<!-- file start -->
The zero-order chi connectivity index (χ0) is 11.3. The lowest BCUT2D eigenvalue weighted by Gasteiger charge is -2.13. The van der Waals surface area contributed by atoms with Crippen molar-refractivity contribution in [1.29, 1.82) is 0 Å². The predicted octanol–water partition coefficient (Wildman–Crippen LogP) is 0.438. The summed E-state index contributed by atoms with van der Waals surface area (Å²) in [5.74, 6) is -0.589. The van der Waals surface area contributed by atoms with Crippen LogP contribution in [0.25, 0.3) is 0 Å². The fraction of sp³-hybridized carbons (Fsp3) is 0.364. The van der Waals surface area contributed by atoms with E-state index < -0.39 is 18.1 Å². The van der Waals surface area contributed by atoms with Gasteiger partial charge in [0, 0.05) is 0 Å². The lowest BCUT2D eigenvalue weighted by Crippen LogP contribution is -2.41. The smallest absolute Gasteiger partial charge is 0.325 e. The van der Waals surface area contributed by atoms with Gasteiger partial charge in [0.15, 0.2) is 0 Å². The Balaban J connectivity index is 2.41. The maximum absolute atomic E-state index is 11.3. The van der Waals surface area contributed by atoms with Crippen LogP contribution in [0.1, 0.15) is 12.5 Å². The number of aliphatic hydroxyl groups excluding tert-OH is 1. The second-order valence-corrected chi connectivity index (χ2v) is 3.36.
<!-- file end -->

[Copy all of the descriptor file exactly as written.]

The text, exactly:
The zero-order chi connectivity index (χ0) is 11.3. The lowest BCUT2D eigenvalue weighted by Gasteiger charge is -2.13. The van der Waals surface area contributed by atoms with Crippen molar-refractivity contribution in [1.29, 1.82) is 0 Å². The predicted octanol–water partition coefficient (Wildman–Crippen LogP) is 0.438. The summed E-state index contributed by atoms with van der Waals surface area (Å²) in [5.74, 6) is -0.589. The van der Waals surface area contributed by atoms with Crippen LogP contribution in [0.25, 0.3) is 0 Å². The fraction of sp³-hybridized carbons (Fsp3) is 0.364. The van der Waals surface area contributed by atoms with E-state index < -0.39 is 18.1 Å². The van der Waals surface area contributed by atoms with Gasteiger partial charge in [0, 0.05) is 0 Å². The lowest BCUT2D eigenvalue weighted by Crippen LogP contribution is -2.41. The smallest absolute Gasteiger partial charge is 0.325 e. The van der Waals surface area contributed by atoms with Gasteiger partial charge in [0.15, 0.2) is 0 Å². The Balaban J connectivity index is 2.41. The maximum absolute atomic E-state index is 11.3. The van der Waals surface area contributed by atoms with Crippen LogP contribution in [0.1, 0.15) is 12.5 Å². The number of aliphatic hydroxyl groups excluding tert-OH is 1. The second-order valence-corrected chi connectivity index (χ2v) is 3.36.